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Friday, 20 December 2013

Taster: Schrodinger's Cat by Eileen Schuh



A taster from Schrodinger's Cat by Eileen Schuh

Chorie slipped on her rubber gloves, grabbed the toilet brush, and sighed. She’d read somewhere that despite today’s technology, she did more chores than the privileged of the middle ages. In other words...
She opened the toilet seat, held her breath, and squirted the blue cleaner around the rim...queens and princesses in the ancient world didn’t scrub their own chamber pots...or their own floors. Hell, they didn’t even suckle their own babies; wet nurses did.
She turned her head and inhaled deeply before leaning over the bowl to scrub. She thought of cold, dark, stone castles lit only by candles, smelling of rancid smoke…and mould in damp corners…and un-bathed bodies. She thought of beheadings and public hangings. Of witches and knights and dragons…of untreated infections…of mothers dying during childbirth….
Of children dying….
She flushed the toilet and watched the water swirl down the drain. There would still be a brown stain at the bottom once the blue left. Probably some streaks on the side. There always were. A taunt. Because in some lab somewhere, a man who’d never cleaned a toilet in his life, decided the cleaner should be a thick blue. So thick and blue those who did clean toilets, couldn’t see where they needed to scrub. She caught the sound of a moan over the whir of the water and stepped to the open door to listen.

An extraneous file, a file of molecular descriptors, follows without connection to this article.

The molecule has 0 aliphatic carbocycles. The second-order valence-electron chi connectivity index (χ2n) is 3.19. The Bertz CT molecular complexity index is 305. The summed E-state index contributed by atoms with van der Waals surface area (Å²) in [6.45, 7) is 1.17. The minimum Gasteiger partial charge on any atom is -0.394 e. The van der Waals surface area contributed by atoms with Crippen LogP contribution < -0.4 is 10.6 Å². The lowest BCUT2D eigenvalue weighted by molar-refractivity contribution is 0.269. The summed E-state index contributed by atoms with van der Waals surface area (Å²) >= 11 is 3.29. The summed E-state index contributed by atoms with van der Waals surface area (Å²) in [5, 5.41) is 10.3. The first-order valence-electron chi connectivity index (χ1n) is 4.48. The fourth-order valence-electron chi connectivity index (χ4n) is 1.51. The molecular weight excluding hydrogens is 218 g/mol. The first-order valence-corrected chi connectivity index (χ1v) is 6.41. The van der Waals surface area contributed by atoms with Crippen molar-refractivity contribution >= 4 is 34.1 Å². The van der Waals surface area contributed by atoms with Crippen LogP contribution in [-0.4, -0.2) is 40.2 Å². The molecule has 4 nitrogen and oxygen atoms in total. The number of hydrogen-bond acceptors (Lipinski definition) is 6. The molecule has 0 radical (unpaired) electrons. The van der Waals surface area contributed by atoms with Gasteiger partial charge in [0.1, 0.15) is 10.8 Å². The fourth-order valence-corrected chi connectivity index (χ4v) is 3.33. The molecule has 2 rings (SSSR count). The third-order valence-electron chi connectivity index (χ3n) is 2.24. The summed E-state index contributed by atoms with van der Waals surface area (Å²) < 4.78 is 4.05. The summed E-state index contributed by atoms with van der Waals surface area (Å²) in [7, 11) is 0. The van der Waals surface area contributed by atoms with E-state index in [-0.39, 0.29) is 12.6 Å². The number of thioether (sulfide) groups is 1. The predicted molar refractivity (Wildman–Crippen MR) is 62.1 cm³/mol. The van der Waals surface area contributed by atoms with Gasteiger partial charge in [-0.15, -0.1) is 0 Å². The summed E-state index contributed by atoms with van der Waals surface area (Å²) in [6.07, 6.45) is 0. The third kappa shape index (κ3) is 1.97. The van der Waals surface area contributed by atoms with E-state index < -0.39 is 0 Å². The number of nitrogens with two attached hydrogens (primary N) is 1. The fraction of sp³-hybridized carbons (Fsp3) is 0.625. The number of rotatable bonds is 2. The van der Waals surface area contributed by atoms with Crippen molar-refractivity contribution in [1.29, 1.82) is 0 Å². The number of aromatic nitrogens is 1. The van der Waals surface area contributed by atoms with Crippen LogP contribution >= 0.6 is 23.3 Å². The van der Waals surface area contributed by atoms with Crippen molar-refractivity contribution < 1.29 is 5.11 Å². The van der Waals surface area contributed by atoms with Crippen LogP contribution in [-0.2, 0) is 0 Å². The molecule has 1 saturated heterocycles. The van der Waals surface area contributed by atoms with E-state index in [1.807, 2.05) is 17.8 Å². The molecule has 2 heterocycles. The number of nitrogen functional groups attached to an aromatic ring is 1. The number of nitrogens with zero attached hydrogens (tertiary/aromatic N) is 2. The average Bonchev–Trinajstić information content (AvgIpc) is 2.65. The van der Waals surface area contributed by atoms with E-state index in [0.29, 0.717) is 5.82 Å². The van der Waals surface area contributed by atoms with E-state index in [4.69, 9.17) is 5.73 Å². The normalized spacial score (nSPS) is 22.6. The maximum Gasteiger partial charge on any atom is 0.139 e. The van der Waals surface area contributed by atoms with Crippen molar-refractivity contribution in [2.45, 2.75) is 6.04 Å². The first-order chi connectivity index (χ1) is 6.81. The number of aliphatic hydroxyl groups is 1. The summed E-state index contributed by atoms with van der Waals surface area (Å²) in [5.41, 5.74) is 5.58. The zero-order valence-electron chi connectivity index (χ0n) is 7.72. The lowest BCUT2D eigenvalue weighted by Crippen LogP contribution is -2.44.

Children dying.…
Another listless whimper wafted over the back of the sofa, a soft cry of pain rising from behind a veil of sleep.
She flipped the lid closed without checking for spots and ripped off her gloves. She hadn’t planned for her life to turn out this way. She hadn’t wanted children, but Gus had. So, she’d conceded—on the condition she wasn’t going to be a stay-at-home mom. She’d keep her career. Hire a nanny. Maybe a housekeeper. That’s what the deal had been.
She left the aseptic aromas and cool smooth lino of the bathroom and made her way to the great room. Her stockinged feet whispered against the plush burgundy carpet. The fridge kicked in with a low hum. The neighbour’s dog barked.
She peeped over the back of the black leather sofa and caught the strange metallic scent of approaching death.

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